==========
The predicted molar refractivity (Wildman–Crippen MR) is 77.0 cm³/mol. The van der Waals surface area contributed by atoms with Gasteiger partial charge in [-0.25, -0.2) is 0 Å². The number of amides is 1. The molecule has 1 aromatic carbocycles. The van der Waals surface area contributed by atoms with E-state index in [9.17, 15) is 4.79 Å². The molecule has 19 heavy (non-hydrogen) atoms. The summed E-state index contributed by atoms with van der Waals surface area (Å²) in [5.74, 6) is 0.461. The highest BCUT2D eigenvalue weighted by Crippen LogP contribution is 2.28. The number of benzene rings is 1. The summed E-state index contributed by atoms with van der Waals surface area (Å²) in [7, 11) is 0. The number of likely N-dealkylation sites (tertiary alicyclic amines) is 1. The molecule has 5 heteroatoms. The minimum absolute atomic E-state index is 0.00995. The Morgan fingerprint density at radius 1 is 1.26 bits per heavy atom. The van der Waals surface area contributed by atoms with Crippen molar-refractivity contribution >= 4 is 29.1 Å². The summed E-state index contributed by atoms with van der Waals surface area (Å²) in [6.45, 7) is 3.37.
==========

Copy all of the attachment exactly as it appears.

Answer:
The predicted molar refractivity (Wildman–Crippen MR) is 77.0 cm³/mol. The van der Waals surface area contributed by atoms with Gasteiger partial charge in [-0.25, -0.2) is 0 Å². The number of amides is 1. The molecule has 1 aromatic carbocycles. The van der Waals surface area contributed by atoms with E-state index in [9.17, 15) is 4.79 Å². The molecule has 19 heavy (non-hydrogen) atoms. The summed E-state index contributed by atoms with van der Waals surface area (Å²) in [5.74, 6) is 0.461. The highest BCUT2D eigenvalue weighted by Crippen LogP contribution is 2.28. The number of benzene rings is 1. The summed E-state index contributed by atoms with van der Waals surface area (Å²) in [7, 11) is 0. The number of likely N-dealkylation sites (tertiary alicyclic amines) is 1. The molecule has 5 heteroatoms. The minimum absolute atomic E-state index is 0.00995. The Morgan fingerprint density at radius 1 is 1.26 bits per heavy atom. The van der Waals surface area contributed by atoms with Crippen molar-refractivity contribution >= 4 is 29.1 Å². The summed E-state index contributed by atoms with van der Waals surface area (Å²) in [6.45, 7) is 3.37.